Let's check links on a web page using C#, Visual Studio, NUnit, and Selenium Web Driver.
Visual Studio -> File -> New Project
Select C# Class Library
Name it StewShack.Web.UI.Tests
Rename Class1.cs to DefaultTest.cs
Let's add the [TestFixture] attribute to our DefaultTest class.
Adding the TestFixture attribute causes a compile-time error. To fix it, we need to bring in the NUnit package using NuGet. Right-click on the project and choose:
Manage NuGet Packages…
Search online for NUnit. Install it. You should now have references to the NUnit framework.
Now you can add the using statement for the NUnit.Framework namespace. Just put your cursor over the TestFixture attribute and press CTRL+. (control + period). This will pull up the Generate from Usage menu. Choose the first option to add the using statment.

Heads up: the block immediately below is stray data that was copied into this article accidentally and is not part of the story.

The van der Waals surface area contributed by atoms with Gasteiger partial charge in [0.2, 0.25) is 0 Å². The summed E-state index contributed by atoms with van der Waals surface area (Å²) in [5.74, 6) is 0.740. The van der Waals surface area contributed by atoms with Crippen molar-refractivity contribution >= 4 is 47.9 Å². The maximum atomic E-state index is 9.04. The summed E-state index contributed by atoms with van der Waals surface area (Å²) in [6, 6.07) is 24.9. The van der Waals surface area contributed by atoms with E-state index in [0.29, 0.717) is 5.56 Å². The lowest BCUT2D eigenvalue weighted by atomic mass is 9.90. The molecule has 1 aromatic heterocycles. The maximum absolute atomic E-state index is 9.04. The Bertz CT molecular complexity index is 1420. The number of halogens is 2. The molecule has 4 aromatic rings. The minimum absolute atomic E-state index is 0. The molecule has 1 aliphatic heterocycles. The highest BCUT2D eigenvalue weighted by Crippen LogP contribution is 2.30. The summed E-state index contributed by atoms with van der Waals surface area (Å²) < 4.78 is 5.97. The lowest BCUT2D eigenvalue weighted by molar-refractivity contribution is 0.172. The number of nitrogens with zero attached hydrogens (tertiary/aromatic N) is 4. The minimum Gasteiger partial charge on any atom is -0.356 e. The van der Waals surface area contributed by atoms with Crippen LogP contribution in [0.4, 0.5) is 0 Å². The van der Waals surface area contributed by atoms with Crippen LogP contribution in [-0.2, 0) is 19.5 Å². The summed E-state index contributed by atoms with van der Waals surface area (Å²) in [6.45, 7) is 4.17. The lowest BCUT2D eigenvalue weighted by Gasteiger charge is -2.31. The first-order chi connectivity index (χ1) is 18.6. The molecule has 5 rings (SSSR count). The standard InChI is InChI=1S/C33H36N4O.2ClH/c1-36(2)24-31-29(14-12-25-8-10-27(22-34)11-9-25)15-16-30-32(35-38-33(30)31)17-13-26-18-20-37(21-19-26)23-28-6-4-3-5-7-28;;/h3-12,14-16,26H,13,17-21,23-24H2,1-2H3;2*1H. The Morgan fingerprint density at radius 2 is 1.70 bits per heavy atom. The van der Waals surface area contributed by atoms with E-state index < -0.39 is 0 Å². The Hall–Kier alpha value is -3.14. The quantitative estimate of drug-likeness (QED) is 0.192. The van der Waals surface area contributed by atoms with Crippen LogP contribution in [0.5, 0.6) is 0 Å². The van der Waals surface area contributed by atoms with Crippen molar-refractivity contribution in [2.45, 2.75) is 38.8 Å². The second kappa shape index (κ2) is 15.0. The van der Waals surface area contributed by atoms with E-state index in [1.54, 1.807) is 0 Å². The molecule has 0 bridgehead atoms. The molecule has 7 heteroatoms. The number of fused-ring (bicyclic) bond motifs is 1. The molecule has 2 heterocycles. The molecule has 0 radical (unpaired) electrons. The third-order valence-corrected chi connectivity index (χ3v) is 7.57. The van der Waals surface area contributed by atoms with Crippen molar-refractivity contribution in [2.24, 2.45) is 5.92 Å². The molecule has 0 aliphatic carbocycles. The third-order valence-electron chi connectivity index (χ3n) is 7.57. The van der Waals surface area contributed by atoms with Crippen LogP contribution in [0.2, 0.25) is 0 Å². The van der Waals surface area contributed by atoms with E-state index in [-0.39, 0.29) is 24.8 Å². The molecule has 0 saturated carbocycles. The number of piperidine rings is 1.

Now we can add a test. I like to name my tests, [What is being tested]_[The action being taken]_[The expected result].
We cannot compile because we added code for Selenium without a reference. Manage Nuget packages and add Selenium WebDriver and Selenuim WebDriver Support Classes.
We added a Firefox driver, we need this driver to go to a page.
Running this test launches the home page of StewShack and immediately closes the browser.
We want to open each link on the home page in a new browser window to make sure it is still valid.
Running this test opens a browser and views the home page. Then it begins to open new browsers for each link on the page.
Site back, rest your carpal tunnel, and watch the show. Have a pen ready because you will only have 2 seconds to catch a bad address.
Doing this I caught a bad link on my home page. It works!
You can put http://www.stewshack.com in a configuration setting along with how many seconds to wait. This would be helpful if you need to test other environments like beta.stewshack.com.
You can extract the method for viewing pages in Firefox so other tests can share it. All they have to do is pass in the Url.